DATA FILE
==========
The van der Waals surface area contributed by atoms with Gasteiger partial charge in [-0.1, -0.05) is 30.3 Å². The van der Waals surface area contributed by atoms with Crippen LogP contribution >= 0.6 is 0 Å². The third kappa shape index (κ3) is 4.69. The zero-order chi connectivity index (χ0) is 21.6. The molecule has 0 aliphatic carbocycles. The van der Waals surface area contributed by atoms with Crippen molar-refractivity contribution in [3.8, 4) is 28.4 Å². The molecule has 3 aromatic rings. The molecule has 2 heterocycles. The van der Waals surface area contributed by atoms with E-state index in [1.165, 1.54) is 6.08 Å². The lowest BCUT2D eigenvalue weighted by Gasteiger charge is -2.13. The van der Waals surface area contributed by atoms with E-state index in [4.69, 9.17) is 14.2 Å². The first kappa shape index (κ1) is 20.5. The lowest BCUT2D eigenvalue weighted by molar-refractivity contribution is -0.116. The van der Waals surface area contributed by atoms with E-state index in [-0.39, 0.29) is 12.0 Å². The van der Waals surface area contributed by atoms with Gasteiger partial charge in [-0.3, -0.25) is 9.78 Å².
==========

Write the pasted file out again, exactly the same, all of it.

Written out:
The van der Waals surface area contributed by atoms with Gasteiger partial charge in [-0.1, -0.05) is 30.3 Å². The van der Waals surface area contributed by atoms with Crippen LogP contribution >= 0.6 is 0 Å². The third kappa shape index (κ3) is 4.69. The zero-order chi connectivity index (χ0) is 21.6. The molecule has 0 aliphatic carbocycles. The van der Waals surface area contributed by atoms with Crippen molar-refractivity contribution in [3.8, 4) is 28.4 Å². The molecule has 3 aromatic rings. The molecule has 2 heterocycles. The van der Waals surface area contributed by atoms with E-state index in [1.165, 1.54) is 6.08 Å². The lowest BCUT2D eigenvalue weighted by Gasteiger charge is -2.13. The van der Waals surface area contributed by atoms with E-state index in [4.69, 9.17) is 14.2 Å². The first kappa shape index (κ1) is 20.5. The lowest BCUT2D eigenvalue weighted by molar-refractivity contribution is -0.116. The van der Waals surface area contributed by atoms with E-state index in [-0.39, 0.29) is 12.0 Å². The van der Waals surface area contributed by atoms with Gasteiger partial charge in [-0.3, -0.25) is 9.78 Å².